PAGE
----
Newspaper of The Washington Standard, July 30, 1864, Page 2

Newspaper of The Washington Standard dated July 30, 1864 Page 2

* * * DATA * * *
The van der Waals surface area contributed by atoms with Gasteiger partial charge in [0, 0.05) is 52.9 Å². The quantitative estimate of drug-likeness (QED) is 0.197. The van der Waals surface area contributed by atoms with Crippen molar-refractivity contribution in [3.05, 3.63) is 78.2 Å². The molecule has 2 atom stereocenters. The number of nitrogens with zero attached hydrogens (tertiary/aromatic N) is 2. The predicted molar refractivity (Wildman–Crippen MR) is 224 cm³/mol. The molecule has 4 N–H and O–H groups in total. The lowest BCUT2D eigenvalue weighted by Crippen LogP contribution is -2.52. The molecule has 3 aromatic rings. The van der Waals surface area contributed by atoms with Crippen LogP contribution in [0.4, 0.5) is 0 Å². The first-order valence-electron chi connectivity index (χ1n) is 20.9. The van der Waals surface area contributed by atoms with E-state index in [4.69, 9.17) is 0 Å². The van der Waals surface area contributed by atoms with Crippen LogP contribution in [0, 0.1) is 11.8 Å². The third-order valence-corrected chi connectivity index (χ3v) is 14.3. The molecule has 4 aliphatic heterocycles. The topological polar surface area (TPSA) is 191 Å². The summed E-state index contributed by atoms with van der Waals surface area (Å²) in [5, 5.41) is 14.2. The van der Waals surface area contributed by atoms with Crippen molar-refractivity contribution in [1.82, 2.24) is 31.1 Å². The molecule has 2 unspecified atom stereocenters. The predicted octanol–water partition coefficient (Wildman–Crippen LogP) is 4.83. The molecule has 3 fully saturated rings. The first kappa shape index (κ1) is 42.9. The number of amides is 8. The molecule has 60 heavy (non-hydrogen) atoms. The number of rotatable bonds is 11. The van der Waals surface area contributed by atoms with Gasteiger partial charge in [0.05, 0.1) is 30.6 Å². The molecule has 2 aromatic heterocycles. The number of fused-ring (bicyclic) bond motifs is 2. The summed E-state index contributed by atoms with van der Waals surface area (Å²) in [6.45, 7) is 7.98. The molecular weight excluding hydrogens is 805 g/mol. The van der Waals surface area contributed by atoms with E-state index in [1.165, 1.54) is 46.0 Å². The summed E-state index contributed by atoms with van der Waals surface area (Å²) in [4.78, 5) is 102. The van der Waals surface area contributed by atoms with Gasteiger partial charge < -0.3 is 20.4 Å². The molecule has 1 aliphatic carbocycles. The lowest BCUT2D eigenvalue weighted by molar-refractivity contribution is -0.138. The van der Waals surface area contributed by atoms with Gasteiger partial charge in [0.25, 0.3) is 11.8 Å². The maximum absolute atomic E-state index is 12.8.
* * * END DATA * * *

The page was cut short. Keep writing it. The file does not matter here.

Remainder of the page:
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Site frtehington Standard, I.*. liPPintL PWF.K FnR THK TERRITORY The 1 ■(•■-•It Khali be Preserved ABRAHAM LINCOLN, Foil VICE PRESIDENT. ANDY JOHNSON, Agents for the Standard. The following named pentlemen are authorized to receive nud receipt lor money due on subscrip tion to the STANDARD : L. P. FISIIKU, San Francisco, Cal. J. J. 11. VAN BOKKKLKN, Port Towusend ; P. J. PRIMROSE, Port Madison j A. B. VOU.NO, " A. R. Bi KBANK, Monticello; ALEX. S. ABRBNKTIIV, Oak Point; JOHN WEBSTER, Seattle ; MARSHALL BLINN, Seabeck. A. It. PATRICK, Port Ludlow. can be sent through the mails at our SATURDAY MORNING, JULY 30,1864. It is not tlie province of a journalist to pro nounce a judicial decision upon an er parte statement of facts. Wo nro not, therefore, about to discuss the various reports that have reached us relative to the proceedings of a por tion of the inhabitants of Dungeness. But in presence of the fact that there does exist there an association, embodied in the form if not bearing the name of a vigilance committee, it seems only right to recall to our readers the principles of truth which govern in all law, and if neglected never fail to assert themselves in the punishment invariably brought upon any system in which those principles are neg lected. The truth which underlies all theories of government is the eternal law that right should punish wrong. It is for the purpose of carrying this law into effectual execution that systems of society have been established, by which all the members voluntarily bind themselves to obey the laws instituted by a majority of the nation, in the persons of its representatives. Directly a nation merges from the savage or barbarous state, it recog nizes that for the good conduct ot its life, it is necessary that it should be subject to rule. Passing through the intermediate stages of a despotism, a limited monarchy, in the persons of our ancesters, we have reached the form of a republic, in which every individual is con cerned in electing the rulers, and then in obey ing the laws instituted by this process. Iu this manner the highest type of a civilized government ought to be reached. Every man being interested in making the laws, is of course interested in seeing ttiat they are duly and pcoperly administered. Security of life and propel ty ought in this way to be gained most perfectly. The rashness and heedless ness which directs ap. te revenge is thus avoided. The wrong done to the private cit izen becomes a public wrong, as an offence against the State, and the whole majesty and force of the State is directed to the proper punishmeut of that public wrong. The wis dom of the State, as represented by the judge, sees that adequate punishment is adminis tered; the justice of the State, as represented in ajurv of impartial men, sifts the evidence and decides whether the wrong has been committed. li $ if Such is the theory of the law: omnipotent, infallible and decisive—and accordingly cer tain very well-meaning men maintain tlmt there is no appeal beyond it. They argue that the law being established with certain forms adopted for its execution, it only re mains for the citizens to obey it and carry it out inßtrict adherence to its forniß, which ar gument is of course unanswerable, if the law and its administrators are both perfect. If your law is universally recognized as good, if your judge owns all the virtues which a judge should possess, and your jury shares them, there is no ground for any exception being inado by a private citizen to such a public ad ministration of law. Neither ia there fair ground for exception if the law, judge, and jury fall very far short of the standard of per fection ; because it in not likelv that it can be reached by ordinary mortals, and in default of perfection we must accept the best we can get, exactly aa we are obliged to do in any other department of life. Everybody sees at once that it is better for the whole nation that aT] should be bound by general law than that each man should attempt to rule Lis own transactions with his neighbor by any law which he may choose to manufacture. When once the principle is admitted that any man ia beyond the general law of the nation, the essence of stability is gone. An American citizen transacts the business ot his lite in the faith that all other American citizens are bound like him to obey American law*. If there is to be any variation from this role, the couatitntionofaoeiety is at an end. For say if Mr. A thinks one law nnjnst and not ac cording to his mind, there is no reason why Mr. B should not think the law that binds a man to pay his lawful debts is unjust also. If once the element of uncertainty ia admitted, society becomes practically reduced to a con FOB PRESIDENT. Of Illinois. »r Trnnemiee. Vigilance Committees. dilion of barbarism, where every man bas to protect bimself. And, therefore, before a man can attempt to override the law, as un just iu itself or unjust iu its working, be must be prepared with an overwhelming mass of evidence to prove that in one way or other the aim and object of all restrictive law—namely, the punishment of wrong-doers—has not been attained. Add it is here that the rigilanre committee of San Francisco took their stand in the argument upon their proceedings. The}: said: We acknowledge the supremacy of law; we recognize it should be ad- ministered by properly appointed officers; we are quite ready to admit that there »ill be oc casionally a failure of ju lice, iu the same measure that there are failures in everything else that is human. If the theory was ad hered to with moderate strictness we should be content. But what are the facts ? The theoryin its application here has miserably failed. We have inefficient judges, packed juries, a venal police; criminals are not pun ished ; law and order have become by-wotds and a reproach. The natural state of society is reversed; instead of right ruling wrong, evil has become triumphant and prevents hon est men doing their work. Things having come to this pass, it is necessary that honest men should unite to assist the execution of the principle of law, now that ite form lias be come nothing but a mockery and delusion. They accordingly did unite, and by their ef forts restored order and justice to a city which had been deprived of them. And although men who judge things by their names instead of looking deeper and grasping the realities of facts, were frightened and could only mutter blame for the lawlessness of the committee, its proceedings have since been justified by all reflecting men. Here then is n tangible case in which tlio principle vindicated itself at the expense of a form from which the spirit hud been cast out by thorn who should hnvc guarded it most carefully; and if the same circumstances could be exactly reproduced we should not nttempt to alter the g»ncrally favorable verdict. But before endorsing the application of the princi ple in any other case, wo must sec that par allel circumstances sanction parallel meas ures. W« fail to see those circumstances reproduced within any precinct in this Terri tory. Juries have indeed neglected their duty; and it i 9 evidently tlio business of all good citizens to sec that such a monstrosity as the complete acquittal of a man who, by his own confession, is guilty of at man slaughter, is not repeated. But the to remedy such evil is not by formation of illegal com mittees. The inhabitants of any precinct elect their own officers without intimidation, and from the men of whom juries are com posed. If then these inhabitants ar» right minded men, genuinely and zealously for tho maintenance of order and the proper punish ment of crime, they have all tho power that can possibly be desired in their own hands for the furtherance of these objects by ordi nary administration of the law. If the jus tice is incompetent or venal, the fault lies with the electors for making such a man justice. If the juries do not perforin their duty, it is preposterous for the very men who help to make these juries to complain of such non performance. And these facts remain tho same if a minority of the inhabitants are evil doers, for elections and everything else de pend upon majorities. If there is a sufficient number of good, honest men, in any of our small precincts to make an effective vigilance committee, there is of necessity sufficient to aid the proper execution of the law by ordinary process. They have Bimply to lose their ille gality as a committee, and maintain legality in their capacity as private citizens. On any other principle than the one we have established, and which we hold do-s not apply here, the formation of an irresponsible body of men for the purpose of puuishing their fellow citizens is monstrous in principle and productive of immeasurable evil iu its conse quences. Fuunded on a false basis, one evil after another is added, till the whole building may call for an outraged public opinion to en sure its downfall. It is only natural that such a lawless body should attract to its ranks men desiroua of gratifying private malice under the protective shield of the whole body. Even if all ite members are honestly inclined, there is every danger to be apprehended from their ignorance, and in such a body it is nit to be expected that all its members should be honest. Well-meaning men may be drawn into such a scheme, deluded by the name, and not recognize the enormous evil it conceals. But it becomes them to reflect seriously as to how long they can rely upon the purity of their associates, and how few weeks are necessary to transform an association possibly estab lished for the public good, into one so vitally affecting the existence of all well-ordered so ciety whatever, that every honest citisen who desires to preserve the reputation of this Ter ritory befoie the country, or the good name of an American before the world, shall join in reprobating the committee as a pest to be got rid of, and a crime to be abolished. CP" We arc requested to state that there will be a meeting of the citizens of Thnraton county in Olympia, on Saturday next, Aug. 6lh, to consider the report of the road view ers. A general attendance is desired. 19" A weekly newspaper is about to be established at Astoria, Oregon, by Mr. JrX. Gale. It will be printed from the material of the late Portland Union. CP* The Anderson It aves for Victoria and intermediate ports Monday at 2 r. M. ■on about tho Vigilaaoo CwlHn at Vow Diagmasa. NEW Dr.xor.MEM, W. T. t July 11, 1864. Bince my letter of Jnly 2d, oar arlf-named | vigilance rommitii e have beoa again trying ! their hand* at dispensing what they call ju»- | tice to their fellow*, by iaaniog to Joacph ' Clifford and George Lawrence, two men of nn ! impeachable reputations, who have resided in this place tor the past ais yean and who are industriously laboring to make for themaelve* homes among us, the following notice: \rir Dungcnn* , July 10. 1864. To Joseph Clifford: Be it known to yon that the vigilance committee of thia place have arrived at the conclusion that yon or your ser -1 vices are not wanted in this county any longer than this nest week, for the reason of the thioats made by you, and if yon are found in thU county afier the ltith day of the present month, you may expect what your fate will be. liy order of the committee, 54, Secretary. This is a verbatim copy of the notice issued to these men, without their having any previ ous notice that their namea were to be brought before the committee, or without knowiug with what they wire charged or who they had threatened or having any opportunity to defend themselves against their enemiea. The committee say, " you may expect what your fatt will be." Take iiito consideration that one week prior to this notii'O poor Tucker had been cruelly murdered for daring to violate their orders in coming into thia county after they had abducted hiin out of tho Territory, and is it ditHeult to know the meaning of thia threat ? It means that they are to be shot down from an nmbush without a show for their lives. And for what ? The mob say they have made threats, but what or whom they have threatened nobody knows. At the same time these notices were written, two more were addressed, one to C'apt. Daniel Smalley, a gentleman that has been for the past ten years a resident of this place, and who baa made for himself a reputation for honesty and (nil-dealing enjoyed by very few of his perse cutors, the other to myself, and the following is a copy: New Dungencss, July 10, 1864. To ail whom these may come: Be it known unto you that the vigilance committee of this county of Claim consider that you have aided and abetted the several men who were sent off from here, and have determined that should any damage be done to the persons or proper ty uf any one in the county, we will hold you equally as guilty as the perpetrators of the damage, and will deal with you accordingly. By order of the committee, 54, Secretary. Now, Mr. Editor, 1 will leave you to judge what kind of material thnt mob must be made of, who, in addition to breaking into private residences and abducting citizens, and shoot ing them down from hiding places, propose to hold men responsible for acts they know nothing of. It reminds me of the fablo of the wolf and the lamb. The wolf says, "If you have not injured me your father did," and sprung upon the helpless limb and devoured him. Do not be deceived into the error that this mob is the people of this community. When it was gotten up, no notice was given, no in vitation to the public was held out to come in, but it was organized privately, only certain ones that they were sure wore bad enough to do any act however uulawful or bad, being in vited to join; and up to this time, they have no members but Democrats and Copperheads, and every man they have assailed thus far has been for tho past two years a member of the Union party and a true Union man. This committee are extending their organi zation into tho edjoining counties, and if they do not involve us here in a general war, it will not be their fault. Before this reaches you, if this mob undertakes to enforce their order against Clifford nnd Lawrence, there will be resistence, and it will be demonstrat ed that " Yanks and furrencrs" as they call us, can fight in Washington Territory for our firesides and our lives, when Southern ch'ivs make it necessary. Yours in baste. To J. M. Murphy, Esq., Ed. Washington STANDARD, Olympia. HOLLOWAY'S OINTMENT AND PII,LS.— Dropsical Swellings.—' Whatever may be the remote cause of collections of water in the hu man body, it must be prudent to disperse them Boon aa possible. The readiest means of accomplishing this end are supplied by using Holloway's Ointment, to increase the activity of the absorbents. When this Oint ment is well rubbed upon the skin, it removes all venous congestion, overcomes all mechan ical obstruction to the free return of the blood, ondprevents the deposit of serum and water. Holloway's Fills, likewise, augment this ab sorbing power; they act more circuitously on the capillaries through the circulation, while his Ointment acts through the skin. Both should be employed in dropsies and diseases of the kidneys. ' 1 IN DOI'BT.— The 8. F. Alia nyi that Fremont U i na tive of South Carolina, and the Bet that he U a satire of Montreal, Canada.— Ex. The matter is not of the slightest conse quence. He may be a native of Kamtschat ka, for all anybody cares except a few infatu ated fools. Where h<* will go when he ren ders up his final account is a more important consideration and much more easily anawered. ty The Oregon Arena is to be the title of new Copperhead paper at Salem. Copper heads snd other " snaix" are generally exhib ited iu an arena, along with clowna and baboona. K7"The Deleeateahip to the aett Ciiagrmwj now be understood aa arranged."— Pump OmmUr. Well, we presume the people needn't say anything more about it, if the matter is "ar ranged." ty The Oregon Inssne Asylum at Port land contained 51 patients on the ISth inat., including several from thia Territory. Oregon Statesman eatimatee the whole amount contributed by that State to the Sanitary Fund at 9150,000. 17 It is said that John P. Hale will pre b ably succed the lste Hon. Joshua R. Giddinga as Consul General to Canada. ty The " Democrats" of Idsho Territory have nominated E. D. Holbrook for Delegate to Congress. C. M. BBADSIIAW. LATH VIOI THX ATLANTIC BIDS. DATES TO JULY 22. Chicago, July 14.—A letter from Sher i«ted tho 6th states on the sight of tho 80th ult., a movement took place winvby the 4th and 18th army enrpa held the entire line of works, while the remainder of the army moved to the right and flanked the expedition. Johnson by some means learned of the movement the same night and abandoned the worka around Kenahaw fall ing back three milea south of Marietta. Earlv in the morning the third division entered Marietta, cloaely following the rebels' heels; the balance of the army marching on differ ent roads Atlanta. Before leaving. Johnson's army destroyed the railroad and leaving nothing of value. On the 4th we advanced one mile and a half, when a lively skirmish fire waa kept np for some time our line gradually advancing upon the enemy des pite of the rain of shot and shell, capturing the rebels in the rifle pita, in plain view of the rebel army. During the day we captured 3,000 prisoners. On the morning of the sth we learn that the enemy had again fallen back to the Chattachoocbie, where there were fortifications in good position. KathcVle, July 14.—The Chattanooga Gazette of the 9th aays; Our force 6 have successfully crossed the Chattahoochie. Har dee's rebel corps waa flanked and torced to run for their lives. From two to five thou sand prisoners were captured. The whole of of Johnston's army are now in tho woods north of Atlanta. Chicago, July 16.—The Nashville Union says that further advices fully confirm the crossing of the Chottahoochie and securing a lodment of our forces on tho south bank of that stream. New York, July 15.—The latest Peters burg news to the 13th says heavy skirmish ing is going OP. An official dispatch says the rebel Gen. Jones on the 4th of July n ports that the rebels repulsed the federal forces near Charles ton, with the loss of Fix liui dnd men, and confirms the capture of two rebel guns. It also says the rebel picket line ia re-esf alilislied, and the Federals fulling back. The monitors and gunboats at Stono Inlet are firing ou 'he rebel lines heavily. Washington, July 18.—Th; President has issued a Proclamation calling into the service of the United States 500,000 men. It is further ordered that after the 5 day of September 1864, being fifty days from the date of the Proclamation , a draft for troops to serve for one year, shall be held in every township and the wards of the city, precincts of election districts, or a county not subdi vided, to fill its quota which may not be filled by volunteering by that date. New York, July 18.— ha France a rebel organ in Paris, says Cnpt. Scnimes is going to the springs in Germany to recruit his health, that ilia First Lieutenant has been recom mended to take his place on a new pirate vessel which ia soon to come out. The Times' Paris correspondent says: The two new frigates built have been purchased by Prussia, so that if Scmmes' successor gets a a new vessel it will have to be from England. The Government has been put in posses sion of the strength of the invading force of Maryland. They comprised in all about 13,- 000 men. Rebel officers acknowledge their loss ot at Monocacy at over 1,000 killed nnd wounded—most of them from a charge by a brigade of the 6th Corps. The Colonels com manding the 69th Louisiana and il2ih Geor gia regiments were killed in this charge. New York, July 19—-A Niagara Falls tel egram says: C.CrClay, of Alabama, Jacob Thompson, of Mississippi, Beverly Tucker, of Virginia, and Geo. N. Sanders, are at that place devising a basis of act ion for the Chicago Convention which shall end the war and se cure a triumph to the Democratic party. Though not claiming to speak for the seceded States as yet, they hold out strong hopes of getting their assent. The propositions are be lieved to be as follows: Ist, The return of the seceded Stat, s to the Union. 2d, The assumption of the Confederate debt. 3d, The recognition of the freedom of the slaves actually emancipated in the progress of the war and the statu quo ante bellum as to all others. New York, July 19.—The Tribune's tpc cial says: Sunday evening our forces were seven miles beyond Strausbuig in pursuit of the 1-ebels, who were making rapid time up the Shenandoah valley towards Staunton. A number of stragglers were captured. Our cavalry waa aent to the rear of the heavy fir ing heard on the 17th at Great Ealls, in the direction of Edward's Ferry. It was sup posed to be a collision between our advance and the rebel's rear. The rebel loss in killed, wounded and pris oners, in the demonstration on Washington, is over 2,000. The prisoners represent 63 different regiments and belong to five different divisions. New York, July 19.—The Herald?* James river correspondent, under date of 14th, says that the rebels shelled Oen. R. B. Foster's headquarters at Steep Bottom more than an hoar. The range was so accurate the head quarters were moved seven times. A number of shells went through the General's lent. They also opened fire on a gunboat and the pontoon brigade. The gunboat returned the fire and soon silenced the battery. Grant was having an interview with Foster when the shelling took place. Fortren Monroe, July 18.—Richmond pa pers contain the following telegrams: Atlanta, July 13.—A portion of the Yan kee army is on the south side of the river. Oen. Sherman's headquarters are at Yining Btation. The Atlanta Confederacy says: «We shall net attempt tolull our readers into fancied aecurity by the declaration that Atlanta ia not in danger. Its capture, how ever, cannot be regarded aa a foregone con clusion. If Johnson cannot make a success ful battle or hold the enemy in check slong the Chattahoochie. be oannot do so anywhere below, and can only temporarily check them, which, in that event, would be the capture of Atlanta,—placing it at the feet of ita rapacious invadera to stay their appetites tor conouest. Donbtless the Federal Government would be satisfied with the capture of Atlanta, which they would garrison, fortify, and use aa a baae of futuie operations." New York, July 17.—Advicea from Sher man's army state that the rebels had fallen back to the outer fortification* of Atlanta, three miles from the city, which look very strong, and have 20,000 Georgia militia ia them. The rebels are moving their supplies to Augusta, fearing a flank movement will bo made and then a capture. St. Louit, July 19.—'The Union publisheo an extract from a public letter from New Or leans the 11th, which aays: Fifteen thousand men would atart from that city en the ocean steamers that day, taking 15 days rations and ammunition. There is now a large number of gunboats on Lake Poncbartrain and more vessels have been added to the fleet at Mo bile. Some think the expedition is intended to capture Mobile, and so command the Ala bama river and establish a base of supplies for Sherman at Selma. Others believe the troops are destined for Fortress Monroe. New York. July 20.—The Herald"* Wash ington special say 4: It is reported in official circles, and is generally believed thatßtanton has resigned bia position as Secretary of War. The immediate cause appears to be the quar rels which grew out of the rebel attack on Washington, Blair charging incompetency and cowardice upon Stanton and Halleck. Among the candidates mentioned to succeed Stanton are Senator Sherman and Schneck. The Herald't Fortress Monroe corn spon dent says: The enemy are attempting to blockade James river. A flag of truce boat was opened on by batteries below City Point, compelling her to return to Bermuda Hun dred. Gens. Grant and Butler shortly after wards run these batteries, the boat narrowly escaping a Whitworth ball. The Tribune says : We learn from sources entitled to credit that Gen. Hunter has de manded to be relieved of the command of the Department of West Virginia, in consequence of all his available troops having been ordered to report to Gen. H. G. Wrignt, who is in charge of the column pursuing the rebel forces under Gen. Early, recently engaged in the in vasion of Maryland. Officers of high military positions here to night express themselves satisfied that a large portion of Johnson's ariny has gone to rein force Gen. Lee in Virginia, and that Atlanta w ill fall into our hands without a struggle. The movement of Johnson's troops to Vir ginia is thought to have begun immediately after the battle of Kenshaw Mountain. The Times' special dispatch says: The friends of Gen. Hunter arc coufident the Gen eral did right in quitting Shenandoah valley and returning for supplies up Kanawha val ley. They point to the fact that the return march down the Shenanhoah to Staunton was flanked by the railroad from Lynchburg to Waynsboro, and Hunter and his whole com mand must therefore, have been cut off, de stroyed or captured, had such a movement have been attempted. Gen. Grant is said to sustain this view of the case, and places the blame of the recent rnihecked invasion of Ma ryland partly on the Washington war office, but chiefly on the people of Maryland, who did not furnish military force of their own for the protection of the State. Xew York, July 19.—The Post's Washing ton special says that Secretary Fesaenden will soon issue proposals for a more extensive loan than fifty millions. He reports that the con fidence felt in the Government by the bank ers of New York is among the mo6t gratifying features of his visit to that place. It also says, we learn that Secretary F< a senden will put a loan of a hundred millions on the market. Philadelphia, July 19.—The damage done to the railroad linn been fully repaired. The trains are running regularly lo and from the city of Washington. Charleston, July 10.—The enemy have evacuated Johnson's Island. It is noticed that transports are quite busy moving, chiefly to Morris Island. The bombardment of Sumter is still kept up. Louisrille, July 19.—The steamer St. Louis, hence to Nashville, laden with Gov eminent stores was burned yesterday by the guerillas. , Four rebel prisoners have been sent from our military prison to Mitchellsville and Clarksville, Tcnn., to be shot in retaliation for the murder of two Union men near those places. Memphis, July 18.—We are indebted to the officers of Gen. Washburne'a staff for the following: On the sth of July Gen. Washburtie sent a force of infantry, cavalry and artillery to La Grange, Tenn., under Major-Gen. A. J. Smith, and Brigadier-Gens. Mower and Grier- Fon, with instructions to pursue Forest, bring him to bay, fight ard whip him. The orders were to pursue him to Columbus, Miss., if they did not overtake him this side of that point. A dispatch from Smith to Washburne, re ceived to day sayiv: I have met Lee Forrest and Walker at Tupelo county, Miss., and whipped them badly on three different days. Our loss is small compared to theirs. A scout who has since arrived at La Grange reports the enemy's loss at 2./500 yind their defeat as overwhelming. It is also slated by persona who have come in that the rebel Geu. Forrest and Gen. Faulkner were killed ; For rest was wounded in the foot and his horse with his equipments captured. From otner sources we learn that Smith met Gen. Forest near Pontoloc, Miss., on Wednesday, the IStb, and fought that day, also Thursday and Friday, driving him below Tupelo, whipping him badly in five different battles. Our loss is aaid to be 300, while the rebels' is over 2,000. Wathmgton, July 19.—Sherman snnonn- CM on the 18th having previously eroaaed the Chattahoocbie with his whole army. He then advanced five miles south of the river and croet ed Beech T ret* creek. Thia advance waa made without resistance except slight akir mishing with the rebel rear. This move nec essarily forces Johnson into the defences of Atlanta, and places that city within range of Shermau'a guns. Subsequent to recroaaing the Chattahoocbie, Sherman lias occupied his troops in tearing up railroada most important to the rebels. Chicago, Jtdjf 20.—A letter from Sherman's aimy aava the 11th and 12th Cor pa have been consolidated, forming the 20th Corps, under Hooker. The Great Eatter* left London on the 10th to take on the Atlantic cable. European da tea to the Bth elate that ru mors favorable to Grant caused an increaae ia the Federal loan of 2 or 3 per cent. Wat king ton, July 20.—The enemy were taken completely by aurpiis* in Sberman'a crossing tbe Chattahoocbie. The cavalry waa •rat to rat off fti— ■haiina Vtuu IIL. ta and Aignta. aad thas pewtat tk* of storra to the latter place aad to Joknaoa. Ora. Brad rimiwi super visioa out the aovrMla «| tLoj army. It ia bdiaved that Bhm.aa this time diapatcbed a large body afcavalr* il Maeoa to releaM BIIMMU UIM OSCML. fined 'here. Hamburg. July 20. Di»paiebe« that our forces continue ia paraait of the i»k. els who recently ravaged Maryland, aad that they recaptured a large amount of r «— Gen. Crook ou Monday last overtook a u,. lion of the enemy at Snicker's Gap, where* sharp engagement took place. Ike reuelt fought with desperation, but Crook ■—mini in whipping them thoroughly, captariag over 300 wagons heavily laden with grain, stock and also took a number of prisoner*. Th* enemy left their dead aad wounded an tk. field. St. JotepA, Mo, July 20.—Gen. Fisk, coa. manding the district of Northers Missouri, has issued an appeal for 5,000 men and "Hi am* and ammunition as they may hare, to (ally for the protection of life, property and the ex. termination of bushwhackers generally i« Northwestern Missouri. He ssys the emer. gency is so gwat that he can't wait votil the details are made by the Slate authority or United S afes troops are transferred from other districts. That loyal citisen* are being murdered, their property given to tones houseless widows ana orphans are fleeing to military posts; harvest are going to waste, and hundreds of Unionists sre daily pleading at his head quartern for protection, which he is unable to give in consequence of the limited force under his command. New York, July 21.—A dispatch from Ni agara Fulls says an interview bat taken place between Messrs. Clay, Thompson and Hoi comb, who claim to be commissioners from the rcbef government to seek terms of peace with Mr. Greeley, who is authorized by Mr. Lin coln to net in the matter. The commission ers propose the restoration of the Union upon this basis: Ist, All negroes which have been actually freed by war to be secured iu 6uch freedom. 2d, All negroes who are at present held as slaves to remain so. 3d, The war debt of both sides to be paid by the United States. 4th, State rights to be recognized in the reconstruction of the Union. These propositions were laid before Mr. Lincoln by Mr. Greeley. The President at once telegraphed to Mr. Greeley the terms upon which he would propose a settlement and reconstruction, to-wit: A full and complete restoration of the Un ion in all its territorial integrity, at>d the aban donment of klavery in all the seceded Stater, under regulations which should, while respect ing the property and rights of all lojal men, r fford ample security against another war in the interest of slavery. After considerable correspondence between the parties, it WM concluded to refer the whole matter back to the two Governments for consideration. The Herald's Niagara Falls dispatch says that Greeley, accompanied by Mr. Hay, pri vate Secretary to Mr. Lincoln, had an inter view with George Sanders and others claim ing to be commissioners from the rebel gov ernment, who wanted an interview with the authorities at Wvsbington. After receiving the terms upon which such visits might be made, they w»r* accepted. The Timet' Washington special says: Gen. Hunter to be relieved only so as not to embarass G»n. Wright in his pursuit of the rebels. There was no necessity for it, how ever, and the pursuit of the enemy is being carried on by Gens. Wright and Hunter with great vigor and with every prospect of large success. A Washington special snys: Col. Jacquei of the 30th Illinois Volunteers, and Edmund Kirk, by permission of the President, recently visited Jeff. Davis at Richmond, and had an interview with him on the state of the coun try. The dispatch says they were kindly treated, but of course nothing of the result! of the interview can be divulged. A headquarter'a dispatch to the Tribune says: Deserters are continually coming into our lines, singly and in couples, and have dire ful stories. An enormous battery has beeo introduced and engaged iu throwing shrill into Potersburg. New York, July 21.—Fulton, Hilton Head dispatches 17th say : Kebel officers have been placed in buildings on Cummings' Point, Charleston being previously shelled. Boa ter has been subjected to very heavy fire from the recent expedition. Refugees report that Union prisoners iu Charleston are treated in humanely. The Herald"* special says the Secretary of State determined to make formal demand upon the British Government for the surren der of Semmes—thus requiring of that Gov ernment the aame observance of national laws that ahe has exacted from all nations. Kantai City, July 22.—A detachment of the 2d Colorado, ander Capt. Moses, while scouting near Fredericksburg, Clay county, came upon 300 bushwhackers. The rebel ad vance wore Federal uniforms and correctly re plied to the challenge of onr men. Their whole force immediately charged upon oar forces, and a bloody fight ensued. Onr •• were finally forced to retire. Rebel loaa, 16 killed and 21 wounded. Our loaa 6 killed and 4 wounded. Maj. Richards, with 280 sees, panned the guerillas. Direction, Knoxvillw— I where they scattered in email bands to the brush. Dispatches from AveriU, dated near Wift cheater, aaya Breckinridge divided bis ferw * Barryville last night. Beading Early to cheater, taking one other dirisioo towaio Millwood. I attacked and defeated Early **' day, in front of Winchester, killing so* wounding 800 officers and SIII 4 cannon and several hundred email About 200 prisoners wrie taken. Pen. TiUy was aevrely wounded. Rebel loaa in «■' "• ia heavy. Prisoners report their force to have beeo A,OOO. Beportaof Stanton's resignation «• ■"* prevalent, bat are psobably mlee. The Philadelphia Jbfwrer aaya Jaeq«* and Edmund Kirk visited Bkbmeod and aay that it ia materially understood that object waa the restoration rf peoee. Jacques propoaed a yter ago to go to a"*" mood, and gained parmiaateo tepassanrlhnr* but got no farther than Petersburg , . porta that our prisoners sre now comforts J cared for. . . Bufulo J»'ji 21.—A comspondence tw